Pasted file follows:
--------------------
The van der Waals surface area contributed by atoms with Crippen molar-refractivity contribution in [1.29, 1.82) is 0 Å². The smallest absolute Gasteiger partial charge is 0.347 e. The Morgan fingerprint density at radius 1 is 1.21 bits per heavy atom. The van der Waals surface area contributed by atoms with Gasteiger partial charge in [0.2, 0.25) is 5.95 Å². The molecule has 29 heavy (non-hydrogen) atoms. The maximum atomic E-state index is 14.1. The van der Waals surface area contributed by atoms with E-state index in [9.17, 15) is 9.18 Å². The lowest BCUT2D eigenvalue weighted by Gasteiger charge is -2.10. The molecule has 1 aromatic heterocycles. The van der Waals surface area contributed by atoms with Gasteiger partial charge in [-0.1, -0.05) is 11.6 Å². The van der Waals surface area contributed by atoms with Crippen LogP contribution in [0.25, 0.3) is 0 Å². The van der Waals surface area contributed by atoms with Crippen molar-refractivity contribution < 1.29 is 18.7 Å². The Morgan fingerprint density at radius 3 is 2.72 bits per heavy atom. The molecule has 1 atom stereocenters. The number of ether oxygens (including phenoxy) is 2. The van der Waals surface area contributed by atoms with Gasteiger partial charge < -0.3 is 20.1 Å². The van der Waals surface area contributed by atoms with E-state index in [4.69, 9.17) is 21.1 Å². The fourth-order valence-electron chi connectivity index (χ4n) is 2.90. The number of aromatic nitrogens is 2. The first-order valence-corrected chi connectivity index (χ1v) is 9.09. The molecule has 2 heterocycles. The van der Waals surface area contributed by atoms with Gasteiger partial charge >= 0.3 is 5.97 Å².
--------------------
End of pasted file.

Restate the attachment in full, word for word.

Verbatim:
The van der Waals surface area contributed by atoms with Crippen molar-refractivity contribution in [1.29, 1.82) is 0 Å². The smallest absolute Gasteiger partial charge is 0.347 e. The Morgan fingerprint density at radius 1 is 1.21 bits per heavy atom. The van der Waals surface area contributed by atoms with Gasteiger partial charge in [0.2, 0.25) is 5.95 Å². The molecule has 29 heavy (non-hydrogen) atoms. The maximum atomic E-state index is 14.1. The van der Waals surface area contributed by atoms with E-state index in [9.17, 15) is 9.18 Å². The lowest BCUT2D eigenvalue weighted by Gasteiger charge is -2.10. The molecule has 1 aromatic heterocycles. The van der Waals surface area contributed by atoms with Gasteiger partial charge in [-0.1, -0.05) is 11.6 Å². The van der Waals surface area contributed by atoms with Crippen LogP contribution in [0.25, 0.3) is 0 Å². The van der Waals surface area contributed by atoms with Crippen molar-refractivity contribution < 1.29 is 18.7 Å². The Morgan fingerprint density at radius 3 is 2.72 bits per heavy atom. The molecule has 1 atom stereocenters. The number of ether oxygens (including phenoxy) is 2. The van der Waals surface area contributed by atoms with Gasteiger partial charge < -0.3 is 20.1 Å². The van der Waals surface area contributed by atoms with E-state index in [4.69, 9.17) is 21.1 Å². The fourth-order valence-electron chi connectivity index (χ4n) is 2.90. The number of aromatic nitrogens is 2. The first-order valence-corrected chi connectivity index (χ1v) is 9.09. The molecule has 2 heterocycles. The van der Waals surface area contributed by atoms with Gasteiger partial charge >= 0.3 is 5.97 Å².